New available science for wildlife connectivity

National Parks Conservation Association

Federal lands are separated by highways all over the west.  Those highways are a barrier to many species of wildlife, including species listed under the Endangered Species Act and those identified as Species of Conservation Concern (SCC) in national forest planning. Climate change is recognized as increasing the importance of wildlife movements.

Forest Service planning regulations pertaining to designation of SCC require consideration of all threats to the species’ persistence in the plan area, whether or not the threats occur within the plan area or are the result of national forest management.  Often, significant threats to these at-risk species come from outside of the federal lands; one of these is the effect of highways on connectivity.   The Forest Service could improve prospects for some species to persist in the plan area by making it easier for them to get to and from it.  They can do two things to promote that.  They can 1) collaborate with other agencies managing land, wildlife and transportation to identify the most important areas to jointly manage for connectivity, and 2) manage their lands in or near these areas to minimize barriers to wildlife movement, first by recognizing them as such in forest plans.

There’s a new tool from the Center for Landscape Conservation that could help with identifying the important areas consistently across the west.  As with any newly available science, the agencies involved should be looking at this mapping tool and determining whether and how they will use it, and ideally documenting the rationale, especially for disregarding this new information.  National forests should be checking their forest plans to see whether their assigned management areas would make these connectivity areas less attractive to wildlife movement, and amending plans as needed.

The study that produced these maps also found that “1,523 of the CC (“collision and connectivity”) segments (338 mi) have enough collisions to make it more cost-effective to build a wildlife crossing than to do nothing,” and land management agencies should support such efforts and manage their lands to facilitate their use by wildlife.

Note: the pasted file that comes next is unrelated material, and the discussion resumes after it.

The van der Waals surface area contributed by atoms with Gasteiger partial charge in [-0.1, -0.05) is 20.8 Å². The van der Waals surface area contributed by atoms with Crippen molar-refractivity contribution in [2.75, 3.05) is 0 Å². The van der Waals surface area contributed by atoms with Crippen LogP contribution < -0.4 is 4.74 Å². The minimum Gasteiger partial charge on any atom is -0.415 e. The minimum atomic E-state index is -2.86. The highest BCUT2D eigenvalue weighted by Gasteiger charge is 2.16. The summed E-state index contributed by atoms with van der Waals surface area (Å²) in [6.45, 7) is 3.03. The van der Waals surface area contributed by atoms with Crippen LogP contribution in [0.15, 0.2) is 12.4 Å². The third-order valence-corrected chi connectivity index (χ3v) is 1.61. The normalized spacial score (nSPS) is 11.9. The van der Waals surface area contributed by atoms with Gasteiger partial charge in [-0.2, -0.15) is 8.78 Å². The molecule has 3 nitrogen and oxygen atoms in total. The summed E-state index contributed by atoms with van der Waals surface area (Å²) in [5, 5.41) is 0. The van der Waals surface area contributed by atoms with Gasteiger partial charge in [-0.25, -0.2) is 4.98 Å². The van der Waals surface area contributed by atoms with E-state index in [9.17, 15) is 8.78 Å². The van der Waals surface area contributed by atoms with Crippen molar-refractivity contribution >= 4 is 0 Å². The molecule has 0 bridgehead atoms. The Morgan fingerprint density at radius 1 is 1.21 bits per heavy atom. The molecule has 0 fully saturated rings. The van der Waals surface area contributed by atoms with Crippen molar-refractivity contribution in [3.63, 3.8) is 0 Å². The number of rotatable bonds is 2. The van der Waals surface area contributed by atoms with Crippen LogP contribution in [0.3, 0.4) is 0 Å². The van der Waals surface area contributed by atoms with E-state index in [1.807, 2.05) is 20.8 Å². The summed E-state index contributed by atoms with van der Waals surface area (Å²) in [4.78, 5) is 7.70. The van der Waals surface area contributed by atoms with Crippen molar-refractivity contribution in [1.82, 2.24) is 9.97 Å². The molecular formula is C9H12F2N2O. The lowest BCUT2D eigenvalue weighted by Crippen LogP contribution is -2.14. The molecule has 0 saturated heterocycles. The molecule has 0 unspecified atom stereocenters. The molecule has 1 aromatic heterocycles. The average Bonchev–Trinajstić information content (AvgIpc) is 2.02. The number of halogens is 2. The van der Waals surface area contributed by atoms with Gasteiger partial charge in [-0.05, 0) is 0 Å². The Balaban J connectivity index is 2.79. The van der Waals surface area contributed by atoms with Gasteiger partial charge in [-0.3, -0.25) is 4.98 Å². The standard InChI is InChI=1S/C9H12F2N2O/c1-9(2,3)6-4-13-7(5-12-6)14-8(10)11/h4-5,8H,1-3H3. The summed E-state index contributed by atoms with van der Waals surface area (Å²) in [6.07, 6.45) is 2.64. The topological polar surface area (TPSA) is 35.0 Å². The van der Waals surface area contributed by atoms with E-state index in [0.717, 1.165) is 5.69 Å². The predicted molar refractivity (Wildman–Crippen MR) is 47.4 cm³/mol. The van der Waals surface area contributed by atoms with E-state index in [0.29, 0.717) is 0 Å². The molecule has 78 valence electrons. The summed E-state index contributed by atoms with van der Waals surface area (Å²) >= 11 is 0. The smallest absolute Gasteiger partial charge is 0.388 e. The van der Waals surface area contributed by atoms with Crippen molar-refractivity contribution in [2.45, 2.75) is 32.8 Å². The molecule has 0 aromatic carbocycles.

7 thoughts on “New available science for wildlife connectivity”

  1. It appears we have many urgent priorities for federal fund s these days. Listening to the Federal Reserve Chairman on 60 Minutes the other night it seems that some are concerned with the rising national debt. How does this rate in the priorities.

    • They make the argument that in the right places these improvements can pay for themselves by reducing costs to people. Of course the distribution of costs and benefits is not the same, and the savings don’t go back to the Treasury. But, priorities should also reflect the value of the human lives saved and the preservation of wildlife species.

  2. I met wildlife highway crossing while working on the Snoqualmie Pass Adaptive Area.

    Never was a fan of highway crossing. I was familiar with the crossings in the Baniff area earlier and my career and they didn’t work.

    However, the the toll on wildlife species is incredible. At Snoqualmie Pass the Washington Department of Transportation set up a perfect killing zone for raptors. They had two lanes in two components that backed up the National Forest and the medium was kept mowed and provided perfect mouse habitat.